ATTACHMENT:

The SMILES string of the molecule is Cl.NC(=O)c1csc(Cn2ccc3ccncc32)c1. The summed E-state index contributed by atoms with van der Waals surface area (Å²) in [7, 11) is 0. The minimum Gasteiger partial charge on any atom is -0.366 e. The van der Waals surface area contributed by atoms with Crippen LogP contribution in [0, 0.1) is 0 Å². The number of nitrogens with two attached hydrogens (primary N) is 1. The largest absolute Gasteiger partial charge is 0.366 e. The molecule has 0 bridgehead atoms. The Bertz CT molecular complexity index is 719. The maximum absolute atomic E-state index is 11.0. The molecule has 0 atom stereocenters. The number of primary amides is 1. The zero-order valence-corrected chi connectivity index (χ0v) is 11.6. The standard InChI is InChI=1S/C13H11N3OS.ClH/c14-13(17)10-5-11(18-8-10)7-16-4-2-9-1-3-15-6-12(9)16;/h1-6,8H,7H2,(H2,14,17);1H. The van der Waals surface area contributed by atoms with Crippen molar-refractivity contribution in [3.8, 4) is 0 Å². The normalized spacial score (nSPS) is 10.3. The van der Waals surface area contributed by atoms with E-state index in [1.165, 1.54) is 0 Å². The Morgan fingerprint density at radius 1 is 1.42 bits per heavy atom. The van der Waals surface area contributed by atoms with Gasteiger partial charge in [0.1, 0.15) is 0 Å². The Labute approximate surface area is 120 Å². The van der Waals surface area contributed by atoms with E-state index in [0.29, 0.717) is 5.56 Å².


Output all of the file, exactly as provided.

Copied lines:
The SMILES string of the molecule is Cl.NC(=O)c1csc(Cn2ccc3ccncc32)c1. The summed E-state index contributed by atoms with van der Waals surface area (Å²) in [7, 11) is 0. The minimum Gasteiger partial charge on any atom is -0.366 e. The van der Waals surface area contributed by atoms with Crippen LogP contribution in [0, 0.1) is 0 Å². The number of nitrogens with two attached hydrogens (primary N) is 1. The largest absolute Gasteiger partial charge is 0.366 e. The molecule has 0 bridgehead atoms. The Bertz CT molecular complexity index is 719. The maximum absolute atomic E-state index is 11.0. The molecule has 0 atom stereocenters. The number of primary amides is 1. The zero-order valence-corrected chi connectivity index (χ0v) is 11.6. The standard InChI is InChI=1S/C13H11N3OS.ClH/c14-13(17)10-5-11(18-8-10)7-16-4-2-9-1-3-15-6-12(9)16;/h1-6,8H,7H2,(H2,14,17);1H. The van der Waals surface area contributed by atoms with Crippen molar-refractivity contribution in [3.8, 4) is 0 Å². The normalized spacial score (nSPS) is 10.3. The van der Waals surface area contributed by atoms with E-state index in [1.165, 1.54) is 0 Å². The Morgan fingerprint density at radius 1 is 1.42 bits per heavy atom. The van der Waals surface area contributed by atoms with Gasteiger partial charge in [0.1, 0.15) is 0 Å². The Labute approximate surface area is 120 Å². The van der Waals surface area contributed by atoms with E-state index in [0.29, 0.717) is 5.56 Å².